What is hidden ?

Lex Spoon lex at cc.gatech.edu
Thu Aug 20 00:04:03 UTC 1998

David Stes writes:
 > I don't quite like the word "private" because it seems to indicate that
 > you would want to "forbid" the user to use some methods.  That's not the
 > case. 
 > The word "hidden" better describes it, since it is more because I myself,
 > the person who writes some objects, would like to hide some methods. 
 > If a user turns the flag "show hidden" to true (perhaps even globally)
 > then I don't care about that, since then the user explicitely chose to
 > see all methods of all categories (whether the category name starts with a
 > dot or not).
 > To compare with a Unix file browser, a Squeak category is somewhat like a
 > Unix directory. 
 > A "private" directory is one for which I do : chmod 700 mydir
 > A "hidden" directory is something like .mydir
 > Depending on the "mode" of the browser, .mydir and its contents may be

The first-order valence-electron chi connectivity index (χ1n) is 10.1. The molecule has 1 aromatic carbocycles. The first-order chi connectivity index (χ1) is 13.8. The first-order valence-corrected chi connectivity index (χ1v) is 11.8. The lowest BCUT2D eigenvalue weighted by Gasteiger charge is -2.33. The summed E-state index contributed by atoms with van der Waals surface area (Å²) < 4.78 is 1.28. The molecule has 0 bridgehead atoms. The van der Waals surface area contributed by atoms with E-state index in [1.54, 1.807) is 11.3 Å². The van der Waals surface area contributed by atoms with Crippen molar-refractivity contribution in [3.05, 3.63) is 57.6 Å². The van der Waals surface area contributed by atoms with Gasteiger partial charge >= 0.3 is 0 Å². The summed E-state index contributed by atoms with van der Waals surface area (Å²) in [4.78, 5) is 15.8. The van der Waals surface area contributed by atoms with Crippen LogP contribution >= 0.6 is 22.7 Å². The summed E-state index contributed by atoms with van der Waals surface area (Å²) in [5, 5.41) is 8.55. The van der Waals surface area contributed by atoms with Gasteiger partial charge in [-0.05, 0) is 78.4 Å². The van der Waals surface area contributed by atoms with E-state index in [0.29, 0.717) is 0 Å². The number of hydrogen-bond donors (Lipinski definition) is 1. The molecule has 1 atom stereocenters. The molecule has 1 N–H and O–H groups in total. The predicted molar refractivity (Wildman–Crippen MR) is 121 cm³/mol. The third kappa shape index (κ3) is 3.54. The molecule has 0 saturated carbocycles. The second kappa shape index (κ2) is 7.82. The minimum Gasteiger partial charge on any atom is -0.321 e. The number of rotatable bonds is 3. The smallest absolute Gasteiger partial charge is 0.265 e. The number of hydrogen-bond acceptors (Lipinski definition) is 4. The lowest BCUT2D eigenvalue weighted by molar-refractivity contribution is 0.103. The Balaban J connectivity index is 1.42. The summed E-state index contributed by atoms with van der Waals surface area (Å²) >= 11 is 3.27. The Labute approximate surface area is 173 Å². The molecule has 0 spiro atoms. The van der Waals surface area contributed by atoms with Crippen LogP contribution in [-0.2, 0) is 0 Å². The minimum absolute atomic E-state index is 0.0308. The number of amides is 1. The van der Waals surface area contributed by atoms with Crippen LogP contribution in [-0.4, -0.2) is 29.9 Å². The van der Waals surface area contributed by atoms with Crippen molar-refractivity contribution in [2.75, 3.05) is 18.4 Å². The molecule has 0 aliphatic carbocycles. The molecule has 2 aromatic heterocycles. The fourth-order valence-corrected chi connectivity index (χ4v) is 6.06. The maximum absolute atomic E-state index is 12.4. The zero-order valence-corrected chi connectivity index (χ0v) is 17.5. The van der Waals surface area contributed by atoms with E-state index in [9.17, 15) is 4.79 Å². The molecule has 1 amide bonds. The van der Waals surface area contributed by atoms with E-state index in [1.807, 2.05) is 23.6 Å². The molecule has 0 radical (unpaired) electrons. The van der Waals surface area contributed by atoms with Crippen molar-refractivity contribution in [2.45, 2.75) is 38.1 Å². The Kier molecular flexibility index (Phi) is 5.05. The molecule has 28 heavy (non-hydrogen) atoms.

> hidden, or visible like any other directory ... 
 > The point of hiding is not necessarily to make it secret, or difficult to
 > use. 

To throw a little more into the fray, I've noticed after a few years
that the dot trick for Unix is really useful in one specific case:
hiding the dot files in a person's home directory.  In other cases,
it's only served to cause surprises (ooohh, what's this .warez
directory?)  Thus, I don't think the dot trick is justified in Unix.
It would be better to fix the one case and have an "etc" or "conf"
directory for config files, and then to remove dot-hiding altogether.

To toss up another example, DOS has had hidden files for a very long
time.  On a typical DOS/Windows system of today, there are something
like 5 hidden files, out of 1000+ files total.  The feature has been
around a long time, but for some reasone it is not being used very

Both cases suggest that people really don't benefit from having to do
an explicit search to get "the whole picture".  At the least, if such
a mechanism is being used, I believe there should be some indication
that something has been hidden.  Such an indication could be adding a
"(...)" to the bottom of a listing, or simply coloring hidden entries
a darker color.  That way, users will know when it is valuable to
bother with a "show all" command.


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